21 For then there will be great tribulation, such as has not been since the beginning of the world until this time, no, nor ever shall be. 22 And unless those days were shortened, no flesh would be saved; but for the elect’s sake (Mark here crucially adds "whom He chose", which is in the past tense. Unlike in verses 24 and 31, where the "elect" are faithful Christians, "the elect .... whom He chose" (Mark 13:20) are the physical elect, of whom the Jews at the time of this event were a remnant) those days will be shortened (Titus' officers wanted to starve the inhabitants of Jerusalem in a long, drawn out siege, which was a common tactic. Titus, however, after waiting some time, decided to lift the siege and attack, as a decisive victory was desirable to shore up his father's role as the newly installed emperor. Hence, many Jews survived). 23 Then if anyone says to you, ‘Look, here is the Christ!’ or ‘There!’ do not believe it. 24 For false christs and false prophets will rise and show great signs and wonders to deceive, if possible, even the elect (the three Jewish factional leaders, Simon bar Giora, John of Gischala, and Eleazar ben Simon, who led the revolt against the Romans, and also fought each other in Jerusalem until its 70AD capture, are examples of such deceivers). 25 See, I have told you beforehand.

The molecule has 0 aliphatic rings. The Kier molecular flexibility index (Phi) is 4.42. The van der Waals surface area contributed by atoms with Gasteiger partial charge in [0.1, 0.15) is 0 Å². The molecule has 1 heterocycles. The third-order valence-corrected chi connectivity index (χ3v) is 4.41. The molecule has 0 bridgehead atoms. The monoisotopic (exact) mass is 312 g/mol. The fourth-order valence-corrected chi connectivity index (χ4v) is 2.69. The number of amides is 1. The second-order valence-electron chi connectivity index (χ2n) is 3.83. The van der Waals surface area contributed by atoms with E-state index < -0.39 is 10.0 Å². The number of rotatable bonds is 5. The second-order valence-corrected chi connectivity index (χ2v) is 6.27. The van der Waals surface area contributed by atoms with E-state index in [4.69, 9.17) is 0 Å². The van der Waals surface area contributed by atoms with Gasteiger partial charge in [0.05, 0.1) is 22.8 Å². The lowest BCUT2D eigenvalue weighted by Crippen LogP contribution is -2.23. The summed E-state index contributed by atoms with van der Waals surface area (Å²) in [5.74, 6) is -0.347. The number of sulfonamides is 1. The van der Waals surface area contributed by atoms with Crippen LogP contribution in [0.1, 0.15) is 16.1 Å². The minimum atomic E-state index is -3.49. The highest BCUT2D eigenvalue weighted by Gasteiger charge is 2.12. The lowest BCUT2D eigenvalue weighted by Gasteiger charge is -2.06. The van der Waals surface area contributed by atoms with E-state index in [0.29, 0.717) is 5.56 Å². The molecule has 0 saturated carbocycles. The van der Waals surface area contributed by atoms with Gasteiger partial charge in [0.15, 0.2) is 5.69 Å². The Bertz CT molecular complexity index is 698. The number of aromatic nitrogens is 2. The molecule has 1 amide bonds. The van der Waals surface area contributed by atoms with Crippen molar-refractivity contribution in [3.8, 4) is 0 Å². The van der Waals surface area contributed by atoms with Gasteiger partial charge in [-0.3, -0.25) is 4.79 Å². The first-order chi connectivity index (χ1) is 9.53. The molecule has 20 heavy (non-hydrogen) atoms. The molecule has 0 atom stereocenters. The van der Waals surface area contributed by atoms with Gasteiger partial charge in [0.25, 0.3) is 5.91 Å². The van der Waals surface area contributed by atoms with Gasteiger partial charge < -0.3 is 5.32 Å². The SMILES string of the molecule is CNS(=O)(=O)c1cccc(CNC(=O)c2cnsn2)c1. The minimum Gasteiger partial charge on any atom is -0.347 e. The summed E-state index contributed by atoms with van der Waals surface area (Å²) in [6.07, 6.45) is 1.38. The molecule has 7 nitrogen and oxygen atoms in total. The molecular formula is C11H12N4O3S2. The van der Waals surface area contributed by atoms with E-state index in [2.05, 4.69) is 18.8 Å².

26 Therefore if they say to you, ‘Look, He is in the desert!’ do not go out; or ‘Look, He is in the inner rooms!’ do not believe it. 27 For as the lightning comes from the east and flashes to the west, so also will the coming of the Son of Man be (Christ's return, when it occurs, will be obvious to all). 28 For (But) wherever the carcass (the remnant of the Jewish nation) is, there the eagles (the Romans) will be gathered together (contrary to the belief of the Jews and their leaders who thought God would liberate them, the Jewish state, through its rejection of Christ, had become spiritually dead, or in other words, a "carcass". Consequently it was totally destroyed by the Romans, whose national emblem was the eagle). 29 Immediately after the tribulation of those days the sun will be darkened, and the moon will not give its light; the stars will fall from heaven (the destruction of the Jewish nation, Jerusalem, and the Temple, caused God's light to stop shining on His people and the Holy Land), and the powers of the heavens will be shaken (the Gentile powers foretold and ordained by God will rise and fall in their continuous rule over Jerusalem. Luke 21:24 states at this point of the narrative "Jerusalem will be trodden down by the Gentiles until the times of the Gentiles are fulfilled").